title = "Relationship between pre-transplant physical function and outcomes after kidney transplant",
abstract = "Background: Performance-based measures of physical function predict morbidity following non-transplant surgery. Study objectives were to determine whether physical function predicts outcomes after kidney transplant and assess how physical function changes post-transplant. Methods: We conducted a prospective study involving living donor kidney transplants recipients at our center from May 2012 to February 2014. Physical function was measured using the Short Physical Performance Battery (SPPB [balance, chair stands, gait speed]) and grip strength testing. Initial length of stay (LOS), 30- day rehospitalizations, allograft function, and quality of life (QOL) were assessed. Results: The majority of the 140 patients in our cohort had excellent pre-transplant physical function. In general, balance scores were more predictive of post-transplant outcomes than the SPPB. Decreased pre-transplant balance was independently associated with longer LOS and increased rehospitalizations but not with post-transplant QOL; 35{\%} of patients experienced a clinically meaningful (≥ 1.0 m/s) improvement in gait speed 4 months post-transplant. Conclusions: Decreased physical function may be associated with longer LOS and rehospitalizations following kidney transplant. Further studies are needed to confirm this association. The lack of relationship between pre-transplant gait speed and outcomes in our cohort may represent a ceiling effect. More comprehensive measures, including balance testing, may be required for risk stratification.",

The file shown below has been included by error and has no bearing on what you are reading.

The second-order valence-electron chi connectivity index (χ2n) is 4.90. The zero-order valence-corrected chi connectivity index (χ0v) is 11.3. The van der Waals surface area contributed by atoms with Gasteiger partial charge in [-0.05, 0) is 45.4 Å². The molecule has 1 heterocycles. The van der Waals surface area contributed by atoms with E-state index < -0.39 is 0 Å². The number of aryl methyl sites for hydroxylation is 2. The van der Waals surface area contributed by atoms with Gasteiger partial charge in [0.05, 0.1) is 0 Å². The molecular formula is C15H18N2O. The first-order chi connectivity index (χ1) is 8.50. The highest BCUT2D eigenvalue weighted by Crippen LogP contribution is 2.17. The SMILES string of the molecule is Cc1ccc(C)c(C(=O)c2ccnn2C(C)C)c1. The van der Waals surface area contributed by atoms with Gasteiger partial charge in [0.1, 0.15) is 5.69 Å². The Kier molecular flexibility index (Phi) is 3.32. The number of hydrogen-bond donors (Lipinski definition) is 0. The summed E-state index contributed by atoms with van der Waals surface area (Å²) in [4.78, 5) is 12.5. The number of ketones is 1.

keywords = "glomerular filtration rate (GFR), hospital readmission, kidney transplantation: living donor, quality of life (QOL)",
author = "Lorenz, {Elizabeth C.} and Cheville, {Andrea L} and Hatem Amer and Kotajarvi, {Brian R.} and Stegall, {Mark D} and Petterson, {Tanya M.} and Kremers, {Walter K} and Cosio, {Fernando G} and LeBrasseur, {Nathan K}",
year = "2017",
month = "5",
day = "1",
doi = "10.1111/ctr.12952",
language = "English (US)",
volume = "31",
journal = "Clinical Transplantation",
issn = "0902-0063",
publisher = "Wiley-Blackwell",
number = "5",

}

TY - JOUR

T1 - Relationship between pre-transplant physical function and outcomes after kidney transplant

AU - Lorenz, Elizabeth C.

AU - Cheville, Andrea L

AU - Amer, Hatem

AU - Kotajarvi, Brian R.

AU - Stegall, Mark D

AU - Petterson, Tanya M.

AU - Kremers, Walter K

AU - Cosio, Fernando G

AU - LeBrasseur, Nathan K

PY - 2017/5/1

Y1 - 2017/5/1